At the end of the day, Iowa State didn’t do enough to win this football game. Offensively and defensively, there were plenty of struggles that cost us the game. Merely pointing out that the Big 12 continues to have the worst officials in the sport... and it needs to be fixed.
I mean, the running game was just terrible on Saturday. Iowa State mustered all of 66 yards on the ground on 27 carries. Thirty-seven of those yards came on a Jirehl Brock touchdown late in the game to close the deficit back to 10. It’s been a constant struggle for the Cyclones this year through 4 games now. The pass protection is usually quite good, but the blocking just doesn’t hold firm on the first level, making it impossible for anyone to set a block on the second. The running backs are constantly hit at or before the line of scrimmage, and they just don’t have anywhere to go. This may be a new offense with plenty of new skill position players, especially at RB behind Brock, but the line is more than experienced enough to be better than what they have been so far in the running game. 66 yards (29 outside a monster carry) isn’t going to cut it in the Big 12. It just isn’t.
It’s no surprise that despite his early reliance on the run game, Blake Shapen is the best quarterback that the defense has seen so far. That said, he picked apart the secondary like vultures on a carcass on Saturday. Up and down the field, sideline to sideline, deep and short, Blake Shapen and the Baylor receivers were all over the Cyclones’ defensive backfield. 11 different receivers hauled in 19 receptions for 238 yards and 3 scores on the day, including a wide-open double-reverse flea-flicker that essentially ended the game with 9:37 to go.
What Went Right
Jaylin Noel played pretty clearly the best game of his career on Saturday. He tied a career-high with seven catches, almost doubled his previous career-high of 65 yards with 120, and added a new longest catch of 50 yards. Noel was the consistent underneath target most of the day, but he also had a pair of nice deep targets, one of the things Cyclone fans have been waiting for. Dekkers found him on a wheel route down the right sideline for a 27-yard gain on 2nd and 21, and then he tacked on the 50-yard catch and run over the middle on 3rd and 7 to help set up the field goal to cut the deficit to 7 before the final onside kick attempt. Iowa State already has a lethal passing attack with Xavier Hutchinson (who was also quite good again), but if they can get this consistency from Noel both underneath AND over the top of the secondary, it will unlock a whole new level to the offense.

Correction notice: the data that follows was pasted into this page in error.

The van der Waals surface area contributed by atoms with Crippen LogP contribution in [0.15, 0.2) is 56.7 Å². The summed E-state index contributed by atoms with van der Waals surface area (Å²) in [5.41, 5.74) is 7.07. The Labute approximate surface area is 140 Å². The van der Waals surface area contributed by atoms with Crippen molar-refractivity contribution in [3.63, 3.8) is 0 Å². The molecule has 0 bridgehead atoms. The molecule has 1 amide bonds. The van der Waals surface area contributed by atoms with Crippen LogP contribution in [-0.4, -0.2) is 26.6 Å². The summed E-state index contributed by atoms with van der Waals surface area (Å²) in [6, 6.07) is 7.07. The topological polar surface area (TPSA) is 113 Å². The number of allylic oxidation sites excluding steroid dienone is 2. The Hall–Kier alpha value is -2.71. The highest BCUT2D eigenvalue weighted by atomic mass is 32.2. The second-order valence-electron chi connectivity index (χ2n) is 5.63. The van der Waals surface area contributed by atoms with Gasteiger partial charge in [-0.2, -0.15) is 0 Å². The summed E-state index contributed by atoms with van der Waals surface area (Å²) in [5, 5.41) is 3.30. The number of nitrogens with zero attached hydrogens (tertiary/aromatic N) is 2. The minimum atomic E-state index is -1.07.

I feel like normally when I write these articles, this category either doesn’t show up, or it’s in the “What Went Wrong” section. That was anything but the case against the Bears. Iowa State was quite good on 3rd downs, particularly on offense. The Cyclones converted eight of their fifteen 3rd down attempts over the course of the game, none bigger than the 50-yard completion to Jaylin Noel mentioned earlier. Iowa State was able to extend drives and move the ball well through the air on Saturday, and I’d expect that to continue with the offensive line’s continued inconsistencies in the run game. If the Cyclones can stay at or above that 50% line on 3rd downs, they’ll more than be able to right the ship.